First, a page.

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    Yeah, this pretty much nails it. My father has been in the startup scene for decades and has not-jokingly talked about a company getting too big for his liking when there are nearly 20 employees. The autonomy, responsibility, and feeling of accomplishment you can get in a startup is nearly impossible to reproduce in a more mature company.
    – enderland
    Sep 3, 2015 at 17:59
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    It's not so much the organization getting larger, but who is coming in. When startups get to a certain level, they feel they need to start hiring management, and those managers feel like they have to manage. People at startups don't want to be managed, because they generally don't need to be managed. Then you end up with more managers than developers, which is an imbalance that is guaranteed to drive developers away. To really speed up the process, allow the new managers to bring in their friends as "senior" developers. I've witnessed this several times, and it's never any fun.
    – Mohair
    Sep 3, 2015 at 19:26
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    @Mohair The problem I've seen is that managers are often given a superior role to developers in an organization. I think that this is often because to manage effectively, you must have some authority. However, managers shouldn't be more important than developers. The weight of their opinions shouldn't trump that of developers because often times managers don't know enough to reasonably make the decisions they are making. I've also seen the imbalance of managers to developers, and managers bringing in friends to fill roles for which they are completely incompetent and unqualified. Sad really.
    – crush
    Sep 4, 2015 at 14:41
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    I love this answer because it suggests a testable hypothesis: if the people who leave are going to demographically similar companies, you have a specific culture problem.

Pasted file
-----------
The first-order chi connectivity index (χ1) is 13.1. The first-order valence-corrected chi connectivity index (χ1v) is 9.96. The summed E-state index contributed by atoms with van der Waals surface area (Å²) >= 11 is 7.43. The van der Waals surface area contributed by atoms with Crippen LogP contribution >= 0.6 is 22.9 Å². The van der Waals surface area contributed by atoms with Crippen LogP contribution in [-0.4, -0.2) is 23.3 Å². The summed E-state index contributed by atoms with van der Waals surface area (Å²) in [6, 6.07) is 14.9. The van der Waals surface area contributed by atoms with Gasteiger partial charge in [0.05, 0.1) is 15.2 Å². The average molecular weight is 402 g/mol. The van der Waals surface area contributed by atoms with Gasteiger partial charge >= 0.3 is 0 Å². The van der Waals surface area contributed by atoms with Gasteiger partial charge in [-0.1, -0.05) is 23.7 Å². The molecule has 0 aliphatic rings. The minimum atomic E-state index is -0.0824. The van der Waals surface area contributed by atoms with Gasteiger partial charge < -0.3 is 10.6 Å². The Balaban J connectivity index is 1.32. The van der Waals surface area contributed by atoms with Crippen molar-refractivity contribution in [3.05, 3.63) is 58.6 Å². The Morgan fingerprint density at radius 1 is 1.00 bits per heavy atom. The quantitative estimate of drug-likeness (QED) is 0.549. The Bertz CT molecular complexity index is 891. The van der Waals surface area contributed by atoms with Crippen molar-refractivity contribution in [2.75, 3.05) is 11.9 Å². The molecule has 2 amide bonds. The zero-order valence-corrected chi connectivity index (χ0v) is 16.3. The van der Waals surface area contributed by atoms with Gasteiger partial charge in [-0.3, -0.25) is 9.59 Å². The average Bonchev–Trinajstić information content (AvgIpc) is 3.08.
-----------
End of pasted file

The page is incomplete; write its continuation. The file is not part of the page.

– brian_o
    Sep 4, 2015 at 20:17

First things first - remember the old saying: "People join a company, but they leave their managers". Most likely, your management is failing your employees. They are not providing the right work, the right career growth, the right sort of working environment for them. Individuals are different, so there will not be a catch-all solution for retention.

What can we do in order to retain the good people?

By satisfying their needs from their job. The common refrain for motivating/engaging people is three parts (popularized by the book "Drive: The Surprising Truth About What Motivates Us"):

  • Autonomy
  • Mastery
  • Purpose

Are you giving your best and brightest the freedom to do what they need to do, without hassle or headache? The old-west of startups provide a lot of freedom, compared to bigger companies. But even as a bigger company, there's a difference between necessary interaction to work with the larger pool of resources and overhead caused by this unweildy beast.

Are you letting them learn and grow their areas of expertise? Startups tend to be challenging environments, pushing the boundaries of employees' skills. Big companies can get complacent - trying to maintain their status rather than pushing the boundaries.

Do your employees understand what they need to do, and how that helps the company go? When there's only a dozen employees, it's really clear about how your contributions help; it's really clear what needs to be done, because you see what everyone else is doing. In larger companies, it's not readily apparent. Without good communication (often via 1 on 1 meetings with their manager), employees can lose sight of that, along with there sense of purpose in the workplace.

But again, different employees have different needs. Your management should be working with employees constantly to determine those needs and address them individually. Some will want more responsibility. Some will want more training and learning opportunities. Some will want different/more challenging work. And it takes skilled leaders to fish out those desires from people who rarely realize consciously what makes them happy.

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    Don't forget recognition - sometimes all it takes is a title (or even salary bump) not because they want the money, but because they want something to (humble)brag about.
    – Basic
    Sep 3, 2015 at 19:40
  • Excellent answer. Check that management aren't ex-developers no longer in touch but still offering advice and handling appraisals etc using experienced gained 30 odd years ago. I'm constantly amazed that the managers of managers don't consult the minions, in confidence, to get feedback about management quality, because they're certainly not going to get it from the managers themselves.
    – bye
    Sep 4, 2015 at 12:08